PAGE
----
Thursday, January 28, 2021

Glows in the Dark 'Cause He's Iridescent

Film: The Invisible Ray
Format: DVD from Sycamore Public Library on rockin’ flatscreen.

There’s something wonderful about old school horror movies. They aren’t really that scary any more in any real way, but there’s a particular feel to them and style about them that is like nothing else. The Invisible Ray from 1936 is one of those from that era that mixes special effects that look cheap by today’s standards, science that makes absolutely no sense, and overacting typical of the age and genre. It also features Boris Karloff being a bad guy and a rare turn for Bela Lugosi as a selfless hero.

Unorthodox scientist Janos Rukh (Karloff) calls a group of scientists together to witness a new experiment in his house. Rukh has invented a telescope that can collect unique rays from what he calls the Andromeda Nebula that can reveal past events on the Earth. Essentially, this ray allows Rukh to “travel” back in time in the sense that he can move to a distant place and view the earth—and because he is light years away, he is seeing past events. He can also project these events. He does so, and the event he shows everyone is a meteor laden with an unknown element crashing into southern Africa.

The scientists are impressed, and ask Rukh and his wife Diana (Frances Drake) to join them on an expedition to (colonialism alert) Africa. Not a specific country in Africa because we’re in a time where all of Africa is a jungle and completely uncivilized. Anyway, those going along on the trip are Sir Francis and Lady Arabella Stevens (Walter Kingsford and Beulah Bondi), Lady Arabella’s nephew Ronald Drake (Frank Lawton), and esteemed scientist Dr. Felix Benet (Bela Lugosi).

So off they go, and several things happen. One is that Rukh finds his meteorite, and it is filled with the powerful element dubbed “radium X.” Rukh is poisoned by it, though, and now glows in the dark (a fun effect for the time) and kills anyone he touches. Dr. Benet comes up with a temporary cure that can make him safe for a time. Also, Diana Rukh and Ronald Drake make eyes at each other, frustrated by her marriage.

Eventually, everyone goes back to Europe. Rukh cures his mother (Violet Kemble Cooper) of blindness only to discover that Benet is doing the same thing in Paris. Benet has gotten most of the acclaim from the miracle cures created by radium X, and Rukh, still suffering, goes to confront him. The problem is that the radium X poisoning has started to affect his brain. Rukh fakes his own death (clearing the way for the marriage of Diana and Ronald), and then vows to eliminate the other people on that ill-fated safari.

There’s a lot to like here, and most of it is the performances of Lugosi and Karloff. Karloff, of course, was always good. He chews the scenery playing as a madman with the best of them, and here, he’s as good as he ever was. It’s Lugosi who is more interesting in a lot of ways, though. Lugosi’s career so frequently involved mad scientists and monsters. Seeing him play a genuinely noble character, someone selfless and principled and pulling it off really well is a great deal of fun. I’d have loved for him to have had more opportunities like this one in his career.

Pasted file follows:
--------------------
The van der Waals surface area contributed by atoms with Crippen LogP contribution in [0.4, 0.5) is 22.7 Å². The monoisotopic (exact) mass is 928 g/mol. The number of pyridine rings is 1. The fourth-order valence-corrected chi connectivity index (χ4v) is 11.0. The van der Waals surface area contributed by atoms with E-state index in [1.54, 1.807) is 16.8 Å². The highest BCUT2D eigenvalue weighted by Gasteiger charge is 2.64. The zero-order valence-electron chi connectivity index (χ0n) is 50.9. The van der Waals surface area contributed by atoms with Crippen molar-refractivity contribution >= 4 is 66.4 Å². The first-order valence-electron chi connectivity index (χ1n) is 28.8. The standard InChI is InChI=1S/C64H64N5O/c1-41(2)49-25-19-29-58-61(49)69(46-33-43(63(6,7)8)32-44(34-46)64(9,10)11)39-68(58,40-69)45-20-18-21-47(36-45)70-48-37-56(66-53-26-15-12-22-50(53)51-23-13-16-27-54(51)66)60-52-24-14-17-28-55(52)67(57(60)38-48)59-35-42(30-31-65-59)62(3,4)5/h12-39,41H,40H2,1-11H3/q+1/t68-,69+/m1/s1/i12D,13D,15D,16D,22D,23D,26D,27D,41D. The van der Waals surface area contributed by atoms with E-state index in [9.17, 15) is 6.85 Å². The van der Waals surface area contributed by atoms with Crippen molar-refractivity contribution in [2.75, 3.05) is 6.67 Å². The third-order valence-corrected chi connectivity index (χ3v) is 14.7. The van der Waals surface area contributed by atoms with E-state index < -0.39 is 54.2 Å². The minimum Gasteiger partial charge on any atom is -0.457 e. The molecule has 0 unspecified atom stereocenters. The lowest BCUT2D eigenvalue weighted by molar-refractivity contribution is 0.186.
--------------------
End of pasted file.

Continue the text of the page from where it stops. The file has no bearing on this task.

The special effects, of course, are terrible. The projected video of the meteor crashing into Earth is laughable even by 1936’s standards and looks like shadow puppets by today’s standards. I realize that’s an unfair comparison, but there are a lot of things that come across as cheap and a bit shoddy. We learn that Rukh can kill with a touch, for instance, and when we find the body of one of his victims, there is literally a perfect gigantic handprint on the victim’s neck, like the outline was painted on with phosphorescent paint and then filled in.

The single most ridiculous moment comes when Rukh starts his killing spree. Dr. Benet uses an “ultraviolet camera” to take a picture of the victim’s eyes. When he develops the film, he gets a perfect image of Rukh, almost as if he was framed on the dead person’s cornea.

The science is ridiculous as well. I’ve never really understood the idea that happens in many a movie like this one that a many can be so imbued with a deadly toxin that he can kill with a touch (he murders with a handshake at one point), but doesn’t himself subsequently die. It’s all so clearly made up and not based in anything like real science. Actually, it’s kind of endearing, because it reads very much like pulp science fiction of the time.

It’s hard not to like this film. Lugosi and Karloff are game to ham things up, and while there are important roles in the other people involved, they don’t really matter that much. I don’t even care that there’s no chemistry between Diana Rukh and Ronald Drake. The chemistry between Karloff and Lugosi is all we really need.

Why to watch The Invisible Ray: Bad guy Karloff, good guy Lugosi.
Why not to watch: It’s goofy as all hell.


  1. Evidently, they had a cordial working relationship but a professional rivlary.

  2. I just watched this a couple of weeks ago, mostly for Beulah Bondi but she was wasted in it, and I agree with all you said. The two men were the attraction and the story is laughably out there.

    However anyone who has watched any of these Universal movies from this time period walks into them knowing what to expect and this served it up with two kings of the genre who make it satisfying.

    1. Agreed--Bondi is an afterthought at best. It's all about Karloff and Lugosi, who are both pretty grand, even in something this scientifically embarrassing.